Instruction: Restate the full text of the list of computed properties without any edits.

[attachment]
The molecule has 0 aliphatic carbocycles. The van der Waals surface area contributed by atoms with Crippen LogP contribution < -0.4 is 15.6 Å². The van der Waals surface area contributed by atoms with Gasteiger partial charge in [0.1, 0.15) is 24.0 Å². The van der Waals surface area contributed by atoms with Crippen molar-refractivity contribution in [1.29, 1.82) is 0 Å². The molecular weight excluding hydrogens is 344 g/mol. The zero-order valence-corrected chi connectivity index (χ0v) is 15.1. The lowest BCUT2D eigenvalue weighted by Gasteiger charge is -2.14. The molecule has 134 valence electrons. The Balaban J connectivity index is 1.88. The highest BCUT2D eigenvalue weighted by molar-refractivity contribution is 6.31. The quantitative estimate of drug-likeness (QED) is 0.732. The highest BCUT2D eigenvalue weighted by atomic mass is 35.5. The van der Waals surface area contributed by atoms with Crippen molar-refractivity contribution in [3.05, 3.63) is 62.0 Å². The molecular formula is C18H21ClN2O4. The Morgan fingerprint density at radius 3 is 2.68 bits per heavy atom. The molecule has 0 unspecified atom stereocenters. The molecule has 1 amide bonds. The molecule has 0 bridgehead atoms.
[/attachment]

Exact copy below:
The molecule has 0 aliphatic carbocycles. The van der Waals surface area contributed by atoms with Crippen LogP contribution < -0.4 is 15.6 Å². The van der Waals surface area contributed by atoms with Gasteiger partial charge in [0.1, 0.15) is 24.0 Å². The van der Waals surface area contributed by atoms with Crippen molar-refractivity contribution in [1.29, 1.82) is 0 Å². The molecular weight excluding hydrogens is 344 g/mol. The zero-order valence-corrected chi connectivity index (χ0v) is 15.1. The lowest BCUT2D eigenvalue weighted by Gasteiger charge is -2.14. The molecule has 134 valence electrons. The Balaban J connectivity index is 1.88. The highest BCUT2D eigenvalue weighted by molar-refractivity contribution is 6.31. The quantitative estimate of drug-likeness (QED) is 0.732. The highest BCUT2D eigenvalue weighted by atomic mass is 35.5. The van der Waals surface area contributed by atoms with Crippen molar-refractivity contribution in [3.05, 3.63) is 62.0 Å². The molecular formula is C18H21ClN2O4. The Morgan fingerprint density at radius 3 is 2.68 bits per heavy atom. The molecule has 0 unspecified atom stereocenters. The molecule has 1 amide bonds. The molecule has 0 bridgehead atoms.